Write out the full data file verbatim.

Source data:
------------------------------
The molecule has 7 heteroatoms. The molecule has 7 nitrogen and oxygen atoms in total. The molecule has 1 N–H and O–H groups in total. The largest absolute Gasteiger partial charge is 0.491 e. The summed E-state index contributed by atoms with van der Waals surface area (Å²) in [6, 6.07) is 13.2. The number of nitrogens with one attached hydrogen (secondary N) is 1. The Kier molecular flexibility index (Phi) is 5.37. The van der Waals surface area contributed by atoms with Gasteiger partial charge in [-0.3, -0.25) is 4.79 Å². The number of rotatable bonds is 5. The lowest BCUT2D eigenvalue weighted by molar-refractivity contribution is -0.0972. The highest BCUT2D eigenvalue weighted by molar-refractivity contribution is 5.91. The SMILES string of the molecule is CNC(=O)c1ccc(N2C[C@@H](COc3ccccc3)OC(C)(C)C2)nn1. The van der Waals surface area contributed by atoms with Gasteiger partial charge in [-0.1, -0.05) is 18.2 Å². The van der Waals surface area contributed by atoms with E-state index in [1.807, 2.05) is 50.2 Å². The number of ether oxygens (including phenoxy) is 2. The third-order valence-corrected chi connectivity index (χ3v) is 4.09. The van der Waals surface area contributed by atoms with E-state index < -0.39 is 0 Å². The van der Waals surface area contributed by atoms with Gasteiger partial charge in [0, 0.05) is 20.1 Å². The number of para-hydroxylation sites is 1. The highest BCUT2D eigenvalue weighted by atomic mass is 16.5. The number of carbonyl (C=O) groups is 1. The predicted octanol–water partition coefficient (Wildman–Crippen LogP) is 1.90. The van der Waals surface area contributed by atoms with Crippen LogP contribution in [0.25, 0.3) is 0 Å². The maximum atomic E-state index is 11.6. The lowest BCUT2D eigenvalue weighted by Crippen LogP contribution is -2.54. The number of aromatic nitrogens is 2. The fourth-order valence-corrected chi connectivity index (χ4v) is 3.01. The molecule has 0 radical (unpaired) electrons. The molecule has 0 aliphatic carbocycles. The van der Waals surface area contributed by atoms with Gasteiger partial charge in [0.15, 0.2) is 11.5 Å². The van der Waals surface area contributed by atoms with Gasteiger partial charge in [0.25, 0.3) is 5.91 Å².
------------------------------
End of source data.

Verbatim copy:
The molecule has 7 heteroatoms. The molecule has 7 nitrogen and oxygen atoms in total. The molecule has 1 N–H and O–H groups in total. The largest absolute Gasteiger partial charge is 0.491 e. The summed E-state index contributed by atoms with van der Waals surface area (Å²) in [6, 6.07) is 13.2. The number of nitrogens with one attached hydrogen (secondary N) is 1. The Kier molecular flexibility index (Phi) is 5.37. The van der Waals surface area contributed by atoms with Gasteiger partial charge in [-0.3, -0.25) is 4.79 Å². The number of rotatable bonds is 5. The lowest BCUT2D eigenvalue weighted by molar-refractivity contribution is -0.0972. The highest BCUT2D eigenvalue weighted by molar-refractivity contribution is 5.91. The SMILES string of the molecule is CNC(=O)c1ccc(N2C[C@@H](COc3ccccc3)OC(C)(C)C2)nn1. The van der Waals surface area contributed by atoms with Gasteiger partial charge in [-0.1, -0.05) is 18.2 Å². The van der Waals surface area contributed by atoms with E-state index in [1.807, 2.05) is 50.2 Å². The number of ether oxygens (including phenoxy) is 2. The third-order valence-corrected chi connectivity index (χ3v) is 4.09. The van der Waals surface area contributed by atoms with E-state index < -0.39 is 0 Å². The van der Waals surface area contributed by atoms with Gasteiger partial charge in [0, 0.05) is 20.1 Å². The number of para-hydroxylation sites is 1. The highest BCUT2D eigenvalue weighted by atomic mass is 16.5. The number of carbonyl (C=O) groups is 1. The predicted octanol–water partition coefficient (Wildman–Crippen LogP) is 1.90. The van der Waals surface area contributed by atoms with Crippen LogP contribution in [0.25, 0.3) is 0 Å². The maximum atomic E-state index is 11.6. The lowest BCUT2D eigenvalue weighted by Crippen LogP contribution is -2.54. The number of aromatic nitrogens is 2. The fourth-order valence-corrected chi connectivity index (χ4v) is 3.01. The molecule has 0 radical (unpaired) electrons. The molecule has 0 aliphatic carbocycles. The van der Waals surface area contributed by atoms with Gasteiger partial charge in [0.15, 0.2) is 11.5 Å². The van der Waals surface area contributed by atoms with Gasteiger partial charge in [0.25, 0.3) is 5.91 Å².